Optical density values of serum samples obtained from 5 mares before exposure to ETCs and frass or frass alone (week 0) or at approximately 2-week intervals after exposure. Each symbol represents results for 1 mare. Results of an indirect ELISA revealed a 3-fold or greater increase in net OD values during the experimental period. An OD value of 0.14 was designated as the cutoff value for positive results (dotted horizontal line). Notice that 3 of the mares were initially seronegative, but they seroconverted during the study; all 3 of these mares aborted. In contrast, 2 mares were initially seropositive, and neither of these mares aborted during the experiment.

  • 1

    Swerczek TW. Equine fetal diseases. In:Morrow DA, ed.Current therapy in theriogenology. 2nd ed.Philadelphia: WB Saunders Co, 1986;699704.

    • Search Google Scholar
    • Export Citation
  • 2

    Giles RC, Donahue JM & Hong CB, et al. Causes of abortion, stillbirth, and perinatal death in horses: 3,527 cases (1986–1991). J Am Vet Med Assoc 1993;203: 11701175.

    • Search Google Scholar
    • Export Citation
  • 3

    Hong CB, Donahue JM & Giles RC, et al. Equine abortion and stillbirth in central Kentucky during 1988 and 1989 foaling seasons. J Vet Invest 1993;5: 560566.

    • Crossref
    • Search Google Scholar
    • Export Citation
  • 4

    United States Animal Health Association. Mare reproductive loss syndrome (MRLS) in Kentucky. Available at: www.usaha.org/issues/mrs2001.html. Accessed Jan 21, 2003.

    • Search Google Scholar
    • Export Citation
  • 5

    USDA—National Agriculture Statistic Service. Statistics of cattle, hogs and sheep. Available at: www.usda.gov/nass/pubs/pubs.htm. Accessed Jan 21, 2003.

    • Search Google Scholar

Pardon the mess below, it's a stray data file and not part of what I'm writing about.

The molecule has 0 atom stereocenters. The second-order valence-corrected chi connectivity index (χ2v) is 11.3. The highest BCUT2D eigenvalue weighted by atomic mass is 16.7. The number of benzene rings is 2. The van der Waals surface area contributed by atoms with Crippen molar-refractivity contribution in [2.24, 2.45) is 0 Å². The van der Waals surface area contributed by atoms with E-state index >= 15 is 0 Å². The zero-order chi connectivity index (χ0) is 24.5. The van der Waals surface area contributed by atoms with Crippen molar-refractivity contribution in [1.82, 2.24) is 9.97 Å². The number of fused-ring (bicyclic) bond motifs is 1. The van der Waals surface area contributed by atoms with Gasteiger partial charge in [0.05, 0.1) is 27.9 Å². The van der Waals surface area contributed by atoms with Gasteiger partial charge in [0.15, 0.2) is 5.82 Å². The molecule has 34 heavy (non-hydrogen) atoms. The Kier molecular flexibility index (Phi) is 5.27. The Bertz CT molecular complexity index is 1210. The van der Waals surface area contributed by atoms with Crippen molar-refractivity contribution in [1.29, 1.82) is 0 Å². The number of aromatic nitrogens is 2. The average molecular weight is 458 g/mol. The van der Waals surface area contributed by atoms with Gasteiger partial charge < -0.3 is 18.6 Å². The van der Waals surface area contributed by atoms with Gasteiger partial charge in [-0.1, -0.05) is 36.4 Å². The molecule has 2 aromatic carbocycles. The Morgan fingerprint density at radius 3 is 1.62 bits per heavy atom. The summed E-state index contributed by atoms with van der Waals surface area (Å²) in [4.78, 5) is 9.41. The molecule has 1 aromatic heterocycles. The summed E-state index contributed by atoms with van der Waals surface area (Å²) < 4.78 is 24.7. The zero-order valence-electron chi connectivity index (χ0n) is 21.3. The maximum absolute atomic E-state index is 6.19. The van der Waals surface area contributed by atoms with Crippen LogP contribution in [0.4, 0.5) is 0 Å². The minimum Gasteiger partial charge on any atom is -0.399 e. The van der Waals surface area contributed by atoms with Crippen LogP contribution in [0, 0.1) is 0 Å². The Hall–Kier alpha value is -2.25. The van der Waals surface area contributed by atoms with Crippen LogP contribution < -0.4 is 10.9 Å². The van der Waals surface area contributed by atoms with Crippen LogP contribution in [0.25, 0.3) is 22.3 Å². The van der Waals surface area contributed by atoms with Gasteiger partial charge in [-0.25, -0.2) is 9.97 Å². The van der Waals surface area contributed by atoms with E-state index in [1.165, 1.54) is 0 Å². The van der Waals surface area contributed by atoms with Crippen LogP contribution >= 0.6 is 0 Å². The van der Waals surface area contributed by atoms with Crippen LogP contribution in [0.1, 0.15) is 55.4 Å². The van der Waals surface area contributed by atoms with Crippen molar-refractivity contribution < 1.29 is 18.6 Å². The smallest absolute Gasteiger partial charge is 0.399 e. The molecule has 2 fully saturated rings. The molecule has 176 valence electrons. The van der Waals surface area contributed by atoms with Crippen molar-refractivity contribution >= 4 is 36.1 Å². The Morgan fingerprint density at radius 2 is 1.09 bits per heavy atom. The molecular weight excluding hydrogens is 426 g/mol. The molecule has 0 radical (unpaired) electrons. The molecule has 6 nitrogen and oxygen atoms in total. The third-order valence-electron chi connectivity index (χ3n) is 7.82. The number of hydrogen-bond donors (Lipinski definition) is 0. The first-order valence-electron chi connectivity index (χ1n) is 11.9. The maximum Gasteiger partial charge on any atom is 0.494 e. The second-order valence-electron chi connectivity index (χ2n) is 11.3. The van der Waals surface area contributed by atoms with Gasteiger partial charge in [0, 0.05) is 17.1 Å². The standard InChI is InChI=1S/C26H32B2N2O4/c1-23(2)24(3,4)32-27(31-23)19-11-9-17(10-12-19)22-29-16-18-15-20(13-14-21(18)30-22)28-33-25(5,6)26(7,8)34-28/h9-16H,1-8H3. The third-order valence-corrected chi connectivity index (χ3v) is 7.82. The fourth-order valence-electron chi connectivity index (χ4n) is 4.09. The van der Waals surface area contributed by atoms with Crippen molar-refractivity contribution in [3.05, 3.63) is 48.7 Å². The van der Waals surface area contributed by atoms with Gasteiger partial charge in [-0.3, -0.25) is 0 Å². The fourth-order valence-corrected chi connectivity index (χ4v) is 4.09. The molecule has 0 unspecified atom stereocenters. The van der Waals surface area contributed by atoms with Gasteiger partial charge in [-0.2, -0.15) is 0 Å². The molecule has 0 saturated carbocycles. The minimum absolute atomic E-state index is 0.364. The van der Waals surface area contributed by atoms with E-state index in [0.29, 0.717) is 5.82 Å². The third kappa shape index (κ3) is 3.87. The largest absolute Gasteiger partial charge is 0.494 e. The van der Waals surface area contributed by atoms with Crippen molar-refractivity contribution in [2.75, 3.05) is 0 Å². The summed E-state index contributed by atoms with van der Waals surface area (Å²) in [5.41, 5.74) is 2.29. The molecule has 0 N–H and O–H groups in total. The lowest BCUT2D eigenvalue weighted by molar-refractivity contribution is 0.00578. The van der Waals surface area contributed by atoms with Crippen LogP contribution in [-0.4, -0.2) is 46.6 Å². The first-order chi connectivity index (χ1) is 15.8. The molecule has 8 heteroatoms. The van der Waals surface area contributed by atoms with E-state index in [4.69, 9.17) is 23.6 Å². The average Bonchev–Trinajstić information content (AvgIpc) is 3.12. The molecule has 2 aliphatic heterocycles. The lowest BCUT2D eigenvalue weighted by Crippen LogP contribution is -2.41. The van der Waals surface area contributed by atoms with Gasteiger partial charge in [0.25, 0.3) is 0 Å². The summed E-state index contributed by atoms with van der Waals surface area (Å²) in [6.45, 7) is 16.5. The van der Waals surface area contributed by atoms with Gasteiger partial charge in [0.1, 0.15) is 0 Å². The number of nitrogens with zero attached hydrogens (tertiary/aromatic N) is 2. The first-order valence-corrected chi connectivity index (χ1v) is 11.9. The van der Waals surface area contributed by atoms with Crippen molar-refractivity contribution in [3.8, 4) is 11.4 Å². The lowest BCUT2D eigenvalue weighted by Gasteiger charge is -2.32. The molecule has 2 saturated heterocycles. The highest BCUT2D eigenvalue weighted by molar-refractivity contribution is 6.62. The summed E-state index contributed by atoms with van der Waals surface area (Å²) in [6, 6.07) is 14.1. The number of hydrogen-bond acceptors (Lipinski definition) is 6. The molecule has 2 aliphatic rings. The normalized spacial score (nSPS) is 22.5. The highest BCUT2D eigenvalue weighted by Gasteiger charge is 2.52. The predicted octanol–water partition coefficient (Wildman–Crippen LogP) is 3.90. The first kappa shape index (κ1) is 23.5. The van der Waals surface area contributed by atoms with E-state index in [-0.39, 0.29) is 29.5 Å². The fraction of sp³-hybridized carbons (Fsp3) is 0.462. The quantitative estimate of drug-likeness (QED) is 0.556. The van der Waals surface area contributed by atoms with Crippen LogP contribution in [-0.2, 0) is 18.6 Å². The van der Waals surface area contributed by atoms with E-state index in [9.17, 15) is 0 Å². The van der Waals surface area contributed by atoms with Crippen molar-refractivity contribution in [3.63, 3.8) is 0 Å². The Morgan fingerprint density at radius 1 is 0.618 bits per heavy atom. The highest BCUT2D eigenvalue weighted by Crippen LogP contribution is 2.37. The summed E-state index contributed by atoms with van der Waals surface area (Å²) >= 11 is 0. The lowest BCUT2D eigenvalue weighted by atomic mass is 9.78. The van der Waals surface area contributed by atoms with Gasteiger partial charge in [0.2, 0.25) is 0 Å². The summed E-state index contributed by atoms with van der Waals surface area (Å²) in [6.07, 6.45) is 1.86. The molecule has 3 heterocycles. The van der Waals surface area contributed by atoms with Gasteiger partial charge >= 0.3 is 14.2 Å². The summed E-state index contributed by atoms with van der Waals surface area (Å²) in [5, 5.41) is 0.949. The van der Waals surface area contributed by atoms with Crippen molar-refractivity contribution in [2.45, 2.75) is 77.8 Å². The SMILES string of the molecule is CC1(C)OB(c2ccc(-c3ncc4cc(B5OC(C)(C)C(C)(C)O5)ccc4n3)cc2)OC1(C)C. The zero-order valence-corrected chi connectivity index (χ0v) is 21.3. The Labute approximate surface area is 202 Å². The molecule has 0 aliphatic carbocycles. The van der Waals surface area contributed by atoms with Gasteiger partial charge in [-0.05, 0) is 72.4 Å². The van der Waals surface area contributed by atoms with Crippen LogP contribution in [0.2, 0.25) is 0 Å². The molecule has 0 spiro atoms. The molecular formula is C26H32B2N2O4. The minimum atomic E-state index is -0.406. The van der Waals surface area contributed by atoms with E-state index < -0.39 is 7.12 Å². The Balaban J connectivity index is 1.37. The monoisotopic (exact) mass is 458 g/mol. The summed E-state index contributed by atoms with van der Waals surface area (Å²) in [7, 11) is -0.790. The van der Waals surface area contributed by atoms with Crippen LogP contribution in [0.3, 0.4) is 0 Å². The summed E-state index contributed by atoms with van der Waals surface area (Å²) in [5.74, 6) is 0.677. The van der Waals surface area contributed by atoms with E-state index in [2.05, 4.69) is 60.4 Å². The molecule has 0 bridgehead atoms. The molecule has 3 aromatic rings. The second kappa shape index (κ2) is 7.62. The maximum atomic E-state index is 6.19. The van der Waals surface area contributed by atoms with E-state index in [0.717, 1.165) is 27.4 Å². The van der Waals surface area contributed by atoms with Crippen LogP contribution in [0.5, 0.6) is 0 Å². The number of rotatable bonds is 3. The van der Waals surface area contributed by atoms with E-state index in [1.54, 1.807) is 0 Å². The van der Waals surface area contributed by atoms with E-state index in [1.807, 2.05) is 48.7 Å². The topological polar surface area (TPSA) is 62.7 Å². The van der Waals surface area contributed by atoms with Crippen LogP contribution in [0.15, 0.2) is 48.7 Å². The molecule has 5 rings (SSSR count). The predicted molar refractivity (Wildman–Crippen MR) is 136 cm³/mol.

• Export Citation
  • 6

    Bryans JT. Report on early fetal losses. Lexington, Ky: Department of Veterinary Science, University of Kentucky, 1981.

  • 7

    Dwyer R. Epidemiological correlates of the 2001 and 2002 episodes of mare reproductive loss syndrome, in Proceedings. 1st Workshop Mare Reprod Loss Syndrome2002;3436.

    • Search Google Scholar
    • Export Citation
  • 8

    Fitzgerald TD. The biology of the tent caterpillar as it relates to mare reproductive loss syndrome, in Proceedings. 1st Workshop Mare Reprod Loss Syndrome2002;8487.

    • Search Google Scholar
    • Export Citation
  • 9

    Bernard B, Webb B, LeBlanc M.. Gastric administration of eastern tent caterpillars causes early fetal loss in pregnant mares, inProceedings. 1st Workshop Mare Reprod Loss Syndrome2002;79.

    • Search Google Scholar
    • Export Citation
  • 10

    Donahue J, Sells S & Giles R, et al. Bacteria associated with mare reproductive loss syndrome: late fatal losses, inProceedings. 1st Workshop Mare Reprod Loss Syndrome2002;2729.

    • Search Google Scholar
    • Export Citation
  • 11

    Harkins JD, Dirikolu L & Sebastian M, et al. Cherry trees, plant cyanogens, caterpillars, and mare reproductive loss syndrome: toxicological evaluation of a working hypothesis, inProceedings. 1st Workshop Mare Reprod Loss Syndrome2002;6874.

    • Search Google Scholar
    • Export Citation
  • 12

    Dunne HW, Gobble JL & Hokanson JF, et al. Porcine reproductive failure associated with a newly identified “SMEDI” group of picorna viruses. Am J Vet Res 1965;26: 12841297.

    • Search Google Scholar
    • Export Citation
  • 13

    Bankowski RA. Vesicular exanthema of swine: San Miguel sea lion infection. In:Steele JH, ed.CRC handbook series in zoonosis. Boca Raton, Fla: CRC Press Inc, 1981;176181.

    • Search Google Scholar
    • Export Citation
  • 14

    Smith AW, Akers TG & Madin SH, et al. San Miguel sea lion virus isolation, preliminary characterization and relationship to vesicular exanthema of swine virus. Nature 1973;244: 108110.

    • Crossref
    • Search Google Scholar
    • Export Citation
  • 15

    Smith AW, Berry ES & Skilling DE, et al. In vitro isolation and characterization of a calicivirus causing a vesicular disease of the hands and feet. Clin Infect Dis 1998;26: 434439.